* a document/statement on the issues for that court date
* a table that shows the following data in a grid for documents: document name, date received, date filed, submitted by [petitioner, respondent]
* a document with planned opening and closing arguments
* a document describing what happened at court

If possible, keeping a journal on each case is helpful also. If you are a lawyer, you want to journal your activities on this case, meetings with clients etc. If you are a regular person going to court, you will want to journal who said/did what - anything that may help you when you later write up your declarations for the court.

Keep this journal in the legal case box/folder, and not inside the one for the

If you are a legal office and have several cases, you will want to keep a log of each case - (case number, petitioner_name, respondent_name, start date, last court date, location of case folder). Some cases you will want to "Archive". These are those that are probably completed, but you need to keep anyways. Others are "Active" which obviously you will be using more frequently in the current year.

If you are looking for an online tool to help you organize this, I do recommend a new tool - "Legal Paperwork Stinks". This is great, since you can use this instead of all those storage boxes for your legal cases.

Some lawyers like to bring a notepad computer instead of the big briefcase of files. If you have your files on your computer - or on an online service like Legal Paperwork Stinks, this can be rather convenient (and easier on the back).

Monday, October 31, 2011

Great Video: How to Select a Lawyer

I saw this.. Lots of great tips for selecting a lawyer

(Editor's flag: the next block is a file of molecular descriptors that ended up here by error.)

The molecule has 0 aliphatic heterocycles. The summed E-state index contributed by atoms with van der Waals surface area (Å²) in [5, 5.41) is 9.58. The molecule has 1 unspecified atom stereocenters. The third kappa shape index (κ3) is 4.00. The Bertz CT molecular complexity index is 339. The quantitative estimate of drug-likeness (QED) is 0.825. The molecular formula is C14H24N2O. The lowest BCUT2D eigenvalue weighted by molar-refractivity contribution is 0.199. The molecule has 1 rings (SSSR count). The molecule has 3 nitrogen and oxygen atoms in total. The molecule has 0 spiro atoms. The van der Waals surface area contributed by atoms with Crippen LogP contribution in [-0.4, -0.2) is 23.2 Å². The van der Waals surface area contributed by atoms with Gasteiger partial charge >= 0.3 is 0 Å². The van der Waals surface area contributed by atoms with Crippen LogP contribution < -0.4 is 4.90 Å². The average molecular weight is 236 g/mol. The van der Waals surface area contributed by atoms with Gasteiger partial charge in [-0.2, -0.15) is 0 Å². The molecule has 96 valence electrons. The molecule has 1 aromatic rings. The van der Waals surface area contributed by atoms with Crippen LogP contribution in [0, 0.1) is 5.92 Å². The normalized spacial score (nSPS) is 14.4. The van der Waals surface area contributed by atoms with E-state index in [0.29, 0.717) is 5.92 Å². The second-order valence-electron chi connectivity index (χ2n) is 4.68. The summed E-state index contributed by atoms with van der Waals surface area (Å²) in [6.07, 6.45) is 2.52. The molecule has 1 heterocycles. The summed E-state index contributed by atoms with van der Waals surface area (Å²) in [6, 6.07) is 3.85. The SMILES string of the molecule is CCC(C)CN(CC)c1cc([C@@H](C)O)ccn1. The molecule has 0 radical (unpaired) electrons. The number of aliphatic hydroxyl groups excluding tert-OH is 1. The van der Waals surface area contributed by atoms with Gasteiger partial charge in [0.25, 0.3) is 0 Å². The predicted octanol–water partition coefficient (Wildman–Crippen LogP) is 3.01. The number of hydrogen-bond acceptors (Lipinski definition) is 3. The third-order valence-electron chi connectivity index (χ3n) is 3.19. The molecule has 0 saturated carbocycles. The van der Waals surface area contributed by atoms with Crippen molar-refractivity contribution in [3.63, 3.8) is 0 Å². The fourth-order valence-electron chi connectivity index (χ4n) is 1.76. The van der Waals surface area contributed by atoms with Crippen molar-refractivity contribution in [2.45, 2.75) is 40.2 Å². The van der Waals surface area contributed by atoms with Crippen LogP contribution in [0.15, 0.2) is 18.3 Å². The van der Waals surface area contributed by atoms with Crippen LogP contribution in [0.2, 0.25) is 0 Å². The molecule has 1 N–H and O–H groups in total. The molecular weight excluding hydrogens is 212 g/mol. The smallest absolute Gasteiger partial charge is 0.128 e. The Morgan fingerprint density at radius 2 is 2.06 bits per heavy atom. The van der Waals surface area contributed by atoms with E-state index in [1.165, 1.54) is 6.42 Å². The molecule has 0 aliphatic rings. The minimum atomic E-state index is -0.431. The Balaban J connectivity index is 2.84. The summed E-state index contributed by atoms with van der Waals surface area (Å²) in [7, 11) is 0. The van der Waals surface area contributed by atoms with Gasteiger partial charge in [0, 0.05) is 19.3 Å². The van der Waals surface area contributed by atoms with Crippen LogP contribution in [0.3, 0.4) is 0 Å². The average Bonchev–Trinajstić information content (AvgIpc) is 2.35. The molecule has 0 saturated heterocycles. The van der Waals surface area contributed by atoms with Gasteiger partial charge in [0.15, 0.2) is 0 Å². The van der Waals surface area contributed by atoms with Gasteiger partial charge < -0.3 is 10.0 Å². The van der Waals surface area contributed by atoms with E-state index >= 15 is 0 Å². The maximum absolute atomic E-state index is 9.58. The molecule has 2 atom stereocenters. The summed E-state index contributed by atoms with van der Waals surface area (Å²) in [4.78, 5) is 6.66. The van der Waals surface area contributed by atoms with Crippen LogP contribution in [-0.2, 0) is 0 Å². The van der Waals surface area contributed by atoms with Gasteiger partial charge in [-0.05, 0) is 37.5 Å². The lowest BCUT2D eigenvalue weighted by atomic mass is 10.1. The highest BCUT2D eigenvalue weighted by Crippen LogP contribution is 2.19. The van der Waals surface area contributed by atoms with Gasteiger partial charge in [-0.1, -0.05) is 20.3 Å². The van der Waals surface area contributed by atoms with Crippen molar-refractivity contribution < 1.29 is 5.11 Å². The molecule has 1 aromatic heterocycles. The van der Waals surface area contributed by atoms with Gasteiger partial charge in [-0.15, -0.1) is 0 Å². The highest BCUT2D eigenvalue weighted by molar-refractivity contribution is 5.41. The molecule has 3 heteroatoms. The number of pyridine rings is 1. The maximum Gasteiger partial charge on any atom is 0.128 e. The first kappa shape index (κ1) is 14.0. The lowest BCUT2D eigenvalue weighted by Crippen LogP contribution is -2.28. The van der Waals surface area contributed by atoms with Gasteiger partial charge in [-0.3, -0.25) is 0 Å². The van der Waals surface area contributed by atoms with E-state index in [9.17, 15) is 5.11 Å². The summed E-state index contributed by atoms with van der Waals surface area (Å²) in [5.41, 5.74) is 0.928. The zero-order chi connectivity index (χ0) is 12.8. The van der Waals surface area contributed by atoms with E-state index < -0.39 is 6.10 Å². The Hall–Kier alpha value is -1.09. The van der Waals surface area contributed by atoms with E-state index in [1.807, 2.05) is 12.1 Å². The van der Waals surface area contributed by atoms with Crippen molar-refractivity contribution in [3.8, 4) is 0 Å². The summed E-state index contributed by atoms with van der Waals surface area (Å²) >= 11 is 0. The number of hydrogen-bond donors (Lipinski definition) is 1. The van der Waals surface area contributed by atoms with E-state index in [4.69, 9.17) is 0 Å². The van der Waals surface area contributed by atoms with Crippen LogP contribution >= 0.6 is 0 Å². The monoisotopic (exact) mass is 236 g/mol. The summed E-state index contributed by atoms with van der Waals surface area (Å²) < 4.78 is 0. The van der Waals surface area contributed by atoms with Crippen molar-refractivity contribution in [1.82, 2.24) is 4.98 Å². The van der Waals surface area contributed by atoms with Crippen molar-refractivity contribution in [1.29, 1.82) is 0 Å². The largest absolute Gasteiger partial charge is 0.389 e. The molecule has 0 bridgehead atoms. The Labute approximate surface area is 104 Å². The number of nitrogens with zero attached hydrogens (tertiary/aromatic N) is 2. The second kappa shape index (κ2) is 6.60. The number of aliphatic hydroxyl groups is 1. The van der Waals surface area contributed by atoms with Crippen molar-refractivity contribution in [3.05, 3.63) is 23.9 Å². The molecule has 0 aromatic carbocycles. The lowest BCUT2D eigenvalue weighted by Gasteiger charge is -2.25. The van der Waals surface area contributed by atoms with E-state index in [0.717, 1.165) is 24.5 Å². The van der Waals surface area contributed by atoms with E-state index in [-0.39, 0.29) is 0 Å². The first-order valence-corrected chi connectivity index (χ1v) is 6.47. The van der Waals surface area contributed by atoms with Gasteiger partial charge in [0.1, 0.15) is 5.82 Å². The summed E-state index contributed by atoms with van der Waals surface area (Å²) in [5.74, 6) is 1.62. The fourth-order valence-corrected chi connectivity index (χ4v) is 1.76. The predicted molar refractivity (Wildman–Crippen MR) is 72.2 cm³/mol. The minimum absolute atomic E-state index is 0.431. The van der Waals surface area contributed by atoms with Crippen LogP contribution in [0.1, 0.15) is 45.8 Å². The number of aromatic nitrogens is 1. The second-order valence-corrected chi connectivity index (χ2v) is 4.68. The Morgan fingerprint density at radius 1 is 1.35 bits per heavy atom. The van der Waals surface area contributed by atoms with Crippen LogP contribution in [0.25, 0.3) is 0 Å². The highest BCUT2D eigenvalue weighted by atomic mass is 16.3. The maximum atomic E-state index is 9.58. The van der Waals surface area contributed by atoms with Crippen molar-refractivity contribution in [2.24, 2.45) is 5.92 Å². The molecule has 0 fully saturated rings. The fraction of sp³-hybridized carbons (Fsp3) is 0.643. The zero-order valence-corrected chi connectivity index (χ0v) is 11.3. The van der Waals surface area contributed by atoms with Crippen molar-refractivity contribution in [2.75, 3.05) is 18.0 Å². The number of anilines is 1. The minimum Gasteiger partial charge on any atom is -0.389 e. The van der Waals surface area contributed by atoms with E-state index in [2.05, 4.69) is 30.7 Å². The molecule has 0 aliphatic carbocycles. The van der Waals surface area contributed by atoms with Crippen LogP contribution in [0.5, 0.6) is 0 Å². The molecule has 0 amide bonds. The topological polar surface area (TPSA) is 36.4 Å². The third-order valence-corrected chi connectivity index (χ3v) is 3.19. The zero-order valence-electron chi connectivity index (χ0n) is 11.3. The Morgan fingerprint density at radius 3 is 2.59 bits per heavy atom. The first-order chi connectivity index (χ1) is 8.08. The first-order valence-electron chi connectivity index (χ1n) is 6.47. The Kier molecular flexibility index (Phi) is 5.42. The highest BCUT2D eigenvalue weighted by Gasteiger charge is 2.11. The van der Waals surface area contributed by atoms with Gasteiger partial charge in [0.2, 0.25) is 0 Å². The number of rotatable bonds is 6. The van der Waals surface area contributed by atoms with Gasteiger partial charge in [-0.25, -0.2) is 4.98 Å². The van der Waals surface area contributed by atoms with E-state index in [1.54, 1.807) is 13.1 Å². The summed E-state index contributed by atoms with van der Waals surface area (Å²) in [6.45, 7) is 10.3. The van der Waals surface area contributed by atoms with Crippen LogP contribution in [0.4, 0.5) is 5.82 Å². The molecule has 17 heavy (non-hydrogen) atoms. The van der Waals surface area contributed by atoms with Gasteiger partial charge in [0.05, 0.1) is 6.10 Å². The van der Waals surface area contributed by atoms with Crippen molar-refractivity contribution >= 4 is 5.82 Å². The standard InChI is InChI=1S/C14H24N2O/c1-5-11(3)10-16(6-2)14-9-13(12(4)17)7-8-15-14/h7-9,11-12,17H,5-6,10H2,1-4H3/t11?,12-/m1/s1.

Tuesday, September 13, 2011

Writing a Legal Declaration

I have written a lot of declarations for court. Many times I had to explain things to the court in the form of a declaration. Or if the other party made a declaration, I may have had to respond with a "responsive declaration" showing my side of what really happened.

Most counties like these with numbered lines, and numbered pages, double spaced.

They are not fun...and it is draining to write, because it is emotionally charged. Like a good essay, a good declaration often starts with a good introduction... which briefly states your position or arguments.

Then it has supporting arguments, details, evidence etc presented in a logical manner. Always have someone else read it BEFORE submitting it to court if you are representing yourself (IN PRO PER).

Then it has some conclusion.. In this conclusion I like to be clear to the judge and explicitly ask for some relief... or to reject the requested relief of my opposition, based on my supporting arguments.

Sometimes I have other documents or photos referenced, which I placed as attachments after the declaration (with tabs: Attachment A, Attachment B, C...)

If your county website has any specific instructions, heed them. Often they list any pre-requisites for getting heard in your county (perhaps a parenting class or mediation?). They may also detail what types of relief you can ask for - and may explain the process. EVEN IF YOU HAVE A LAWYER - READ THIS!

Here is San Luis Obispo county website as an example:


Foul language and name-calling is normally frowned upon.

Now also consider the length. Brevity, and clarity of thought is often encouraged, because the judges are busy. But you also want to effectively argue your case. Try to achieve a balance.

Consult your lawyer if you have one for any rules of thumb specific to your county.

Other TIPS:


* California Court - How to write a declaration